Wednesday, September 12, 2007

On which side to butter

The biggest bad news to hit us this week is that the price of wheat has risen. According to a spokesman for the State Mill being interviewed on the radio this morning, we import 28,000 tons of wheat a year but the prices are now around 230-237 euros per ton. That grain becomes the total source of white flour (or "Farin France", French flour as we call it) produced and sold in Haiti.

This increase is already felt here in the price of bread. A baguette of French bread as gone from 15 gourdes ($0.41 US) to 24 gourdes ($0.65 US). A messenger boy at work told me that the breakfast egg sandwich has shrunk to a pitiful size on the streets, while it's price stays the same. This is a staple for many Haitians who do no eat at home before they leave for school or work.

Sliced bread, already above the 30 gourdes mark, is sure to tople over into the 40 gourdes or, more dramatically, the 50 gourdes bracket. Unfortunately, I was not able to access the news websites (server restrictions at work) to give you a sampling of what is being said about this situation.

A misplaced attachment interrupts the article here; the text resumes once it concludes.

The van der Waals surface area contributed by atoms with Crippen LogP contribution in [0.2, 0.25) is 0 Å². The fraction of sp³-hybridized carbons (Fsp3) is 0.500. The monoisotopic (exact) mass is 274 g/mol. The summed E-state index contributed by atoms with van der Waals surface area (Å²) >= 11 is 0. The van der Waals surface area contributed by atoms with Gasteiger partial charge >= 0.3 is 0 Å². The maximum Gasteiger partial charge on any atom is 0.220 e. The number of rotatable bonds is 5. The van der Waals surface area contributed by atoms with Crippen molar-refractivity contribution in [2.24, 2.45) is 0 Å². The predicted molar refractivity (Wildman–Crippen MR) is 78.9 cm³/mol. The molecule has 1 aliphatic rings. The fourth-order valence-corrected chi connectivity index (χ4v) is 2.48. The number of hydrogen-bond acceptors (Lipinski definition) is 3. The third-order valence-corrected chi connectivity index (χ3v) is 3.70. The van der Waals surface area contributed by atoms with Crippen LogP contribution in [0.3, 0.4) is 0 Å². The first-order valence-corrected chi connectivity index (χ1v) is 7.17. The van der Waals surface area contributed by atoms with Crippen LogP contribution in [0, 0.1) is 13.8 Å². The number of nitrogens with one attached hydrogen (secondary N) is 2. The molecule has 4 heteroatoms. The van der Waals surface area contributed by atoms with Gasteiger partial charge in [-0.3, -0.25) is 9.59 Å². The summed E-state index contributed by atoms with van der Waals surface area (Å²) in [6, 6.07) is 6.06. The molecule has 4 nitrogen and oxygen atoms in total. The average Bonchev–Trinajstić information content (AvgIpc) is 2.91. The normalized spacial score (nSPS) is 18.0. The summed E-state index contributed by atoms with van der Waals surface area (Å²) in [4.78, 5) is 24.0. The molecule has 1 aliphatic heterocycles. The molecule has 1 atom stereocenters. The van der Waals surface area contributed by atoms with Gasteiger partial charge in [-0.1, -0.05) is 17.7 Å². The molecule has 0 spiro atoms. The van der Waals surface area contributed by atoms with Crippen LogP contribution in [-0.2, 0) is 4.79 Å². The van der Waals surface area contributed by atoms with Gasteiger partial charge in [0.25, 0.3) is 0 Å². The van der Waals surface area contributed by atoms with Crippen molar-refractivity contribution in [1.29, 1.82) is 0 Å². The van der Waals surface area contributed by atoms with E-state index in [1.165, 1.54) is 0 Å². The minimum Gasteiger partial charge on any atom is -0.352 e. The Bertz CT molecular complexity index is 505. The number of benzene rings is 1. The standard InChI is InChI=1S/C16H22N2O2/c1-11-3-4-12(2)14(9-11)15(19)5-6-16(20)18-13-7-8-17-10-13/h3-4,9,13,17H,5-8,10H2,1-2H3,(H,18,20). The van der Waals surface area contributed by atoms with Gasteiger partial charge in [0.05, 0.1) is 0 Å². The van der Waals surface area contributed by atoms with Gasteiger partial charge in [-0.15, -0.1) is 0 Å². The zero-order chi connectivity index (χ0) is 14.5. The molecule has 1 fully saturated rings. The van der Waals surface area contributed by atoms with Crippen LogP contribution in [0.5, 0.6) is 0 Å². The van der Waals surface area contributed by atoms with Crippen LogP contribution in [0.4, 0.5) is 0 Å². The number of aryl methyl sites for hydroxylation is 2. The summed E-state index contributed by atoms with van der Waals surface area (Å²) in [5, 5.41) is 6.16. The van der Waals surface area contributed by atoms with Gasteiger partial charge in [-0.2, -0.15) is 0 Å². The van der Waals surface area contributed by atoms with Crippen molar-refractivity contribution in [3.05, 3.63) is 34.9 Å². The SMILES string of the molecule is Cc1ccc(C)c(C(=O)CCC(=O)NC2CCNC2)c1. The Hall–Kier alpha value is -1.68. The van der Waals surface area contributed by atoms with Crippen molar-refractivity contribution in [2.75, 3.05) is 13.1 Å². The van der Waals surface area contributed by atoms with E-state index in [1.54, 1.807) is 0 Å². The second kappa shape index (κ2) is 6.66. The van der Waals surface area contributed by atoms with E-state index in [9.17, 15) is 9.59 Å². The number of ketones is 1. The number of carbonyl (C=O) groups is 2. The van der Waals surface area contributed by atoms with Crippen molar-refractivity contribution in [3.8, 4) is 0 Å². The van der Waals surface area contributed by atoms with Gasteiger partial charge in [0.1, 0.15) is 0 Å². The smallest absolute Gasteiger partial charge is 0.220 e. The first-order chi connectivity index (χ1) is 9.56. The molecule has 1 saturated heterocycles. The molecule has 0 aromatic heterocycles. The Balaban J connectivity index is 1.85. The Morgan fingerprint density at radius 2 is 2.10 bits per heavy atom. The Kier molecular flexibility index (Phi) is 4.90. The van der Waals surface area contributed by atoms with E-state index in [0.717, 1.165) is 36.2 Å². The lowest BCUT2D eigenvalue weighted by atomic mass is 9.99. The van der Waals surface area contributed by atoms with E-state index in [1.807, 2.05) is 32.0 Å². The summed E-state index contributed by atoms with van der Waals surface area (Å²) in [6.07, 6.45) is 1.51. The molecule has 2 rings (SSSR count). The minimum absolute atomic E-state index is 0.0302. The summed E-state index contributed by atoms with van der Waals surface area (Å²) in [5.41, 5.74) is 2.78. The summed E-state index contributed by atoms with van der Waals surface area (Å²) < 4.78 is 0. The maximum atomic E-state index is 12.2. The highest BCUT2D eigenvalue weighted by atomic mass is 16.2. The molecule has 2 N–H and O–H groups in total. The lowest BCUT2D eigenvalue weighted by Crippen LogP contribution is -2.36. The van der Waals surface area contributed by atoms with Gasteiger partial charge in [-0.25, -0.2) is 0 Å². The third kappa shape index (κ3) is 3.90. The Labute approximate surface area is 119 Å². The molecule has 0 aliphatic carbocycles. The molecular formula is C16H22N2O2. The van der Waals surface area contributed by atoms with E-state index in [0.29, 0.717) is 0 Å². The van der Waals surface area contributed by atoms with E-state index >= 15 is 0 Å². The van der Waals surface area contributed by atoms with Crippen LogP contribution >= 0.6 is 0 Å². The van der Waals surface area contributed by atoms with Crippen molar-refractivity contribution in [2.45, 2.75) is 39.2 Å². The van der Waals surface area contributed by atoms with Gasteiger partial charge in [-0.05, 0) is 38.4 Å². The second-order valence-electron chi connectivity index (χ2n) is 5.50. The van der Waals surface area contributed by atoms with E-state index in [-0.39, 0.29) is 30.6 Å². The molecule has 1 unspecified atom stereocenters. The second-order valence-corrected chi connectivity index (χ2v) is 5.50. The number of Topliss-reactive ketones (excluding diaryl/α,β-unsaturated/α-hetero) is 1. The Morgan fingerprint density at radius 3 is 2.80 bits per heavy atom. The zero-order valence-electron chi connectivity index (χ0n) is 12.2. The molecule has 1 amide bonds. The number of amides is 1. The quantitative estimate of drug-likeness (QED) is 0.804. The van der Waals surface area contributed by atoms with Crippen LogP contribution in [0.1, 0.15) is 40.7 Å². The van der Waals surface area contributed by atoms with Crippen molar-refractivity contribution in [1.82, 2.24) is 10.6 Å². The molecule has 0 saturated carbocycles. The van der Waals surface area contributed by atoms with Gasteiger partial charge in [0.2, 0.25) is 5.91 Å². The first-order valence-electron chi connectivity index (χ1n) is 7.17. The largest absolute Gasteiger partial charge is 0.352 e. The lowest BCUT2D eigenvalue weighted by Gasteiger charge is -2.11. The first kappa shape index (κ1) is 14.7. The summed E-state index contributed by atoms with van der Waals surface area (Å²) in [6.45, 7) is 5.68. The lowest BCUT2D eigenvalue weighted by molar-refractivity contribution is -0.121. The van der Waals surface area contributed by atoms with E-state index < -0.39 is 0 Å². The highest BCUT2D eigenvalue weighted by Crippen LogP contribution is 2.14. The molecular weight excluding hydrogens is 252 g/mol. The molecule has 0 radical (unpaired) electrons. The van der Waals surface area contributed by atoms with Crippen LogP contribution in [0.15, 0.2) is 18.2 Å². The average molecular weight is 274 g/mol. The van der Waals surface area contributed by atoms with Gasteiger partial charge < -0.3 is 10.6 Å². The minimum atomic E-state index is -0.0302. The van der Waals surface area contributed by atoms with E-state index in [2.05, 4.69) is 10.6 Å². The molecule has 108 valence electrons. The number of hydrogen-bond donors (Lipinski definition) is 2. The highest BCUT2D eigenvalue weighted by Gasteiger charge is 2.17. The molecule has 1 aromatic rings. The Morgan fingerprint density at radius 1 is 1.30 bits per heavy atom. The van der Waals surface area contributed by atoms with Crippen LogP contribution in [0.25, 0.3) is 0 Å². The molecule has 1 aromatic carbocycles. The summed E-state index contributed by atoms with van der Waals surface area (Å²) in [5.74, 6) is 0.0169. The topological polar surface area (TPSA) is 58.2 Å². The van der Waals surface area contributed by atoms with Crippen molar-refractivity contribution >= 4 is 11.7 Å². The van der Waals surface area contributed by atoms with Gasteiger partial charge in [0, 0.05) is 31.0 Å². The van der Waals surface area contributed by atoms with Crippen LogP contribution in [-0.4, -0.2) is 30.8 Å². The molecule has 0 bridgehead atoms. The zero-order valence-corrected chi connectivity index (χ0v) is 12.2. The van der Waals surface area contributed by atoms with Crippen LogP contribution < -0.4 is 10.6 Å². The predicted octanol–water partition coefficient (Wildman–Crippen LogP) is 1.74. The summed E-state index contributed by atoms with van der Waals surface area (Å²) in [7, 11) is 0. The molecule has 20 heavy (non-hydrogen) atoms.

That same spokesman mentioned above tried to be positive and reassuring. Apparently, they haven't noticed any dramatic change in the sales of flour to the bakeries around town.

He goes further to explain this more expensive wheat on...biofuel! According to him, the growing market for ethanol has not only put corn and cane in the spotlight but has put more pressure on wheat since it seems to be replaced by those two other crops.

Notice this is not what the article linked to above says at all.

I'm not a big bread eater so I don't feel concerned yet. But this is bad news for us all, most especially the parents who are already struggling to send their kids to school. I remember eating quite a number of sandwiches over the years.

Tuition is one thing, but lunch is another. When you're lucky enough to get one, that is.

Of course, we've always eaten a lot of root vegetables like potatoes, sweet potatoes, green plaintain, yams, bread fruit. I guess we're just going to have to eat them more.

Want to hear something ironic? Last month, the Minister of Economy was speaking to the House of Representatives Commerce Committee about how certains prices were actually lower. Nobody believed her then.

Now? Let's just laugh it off.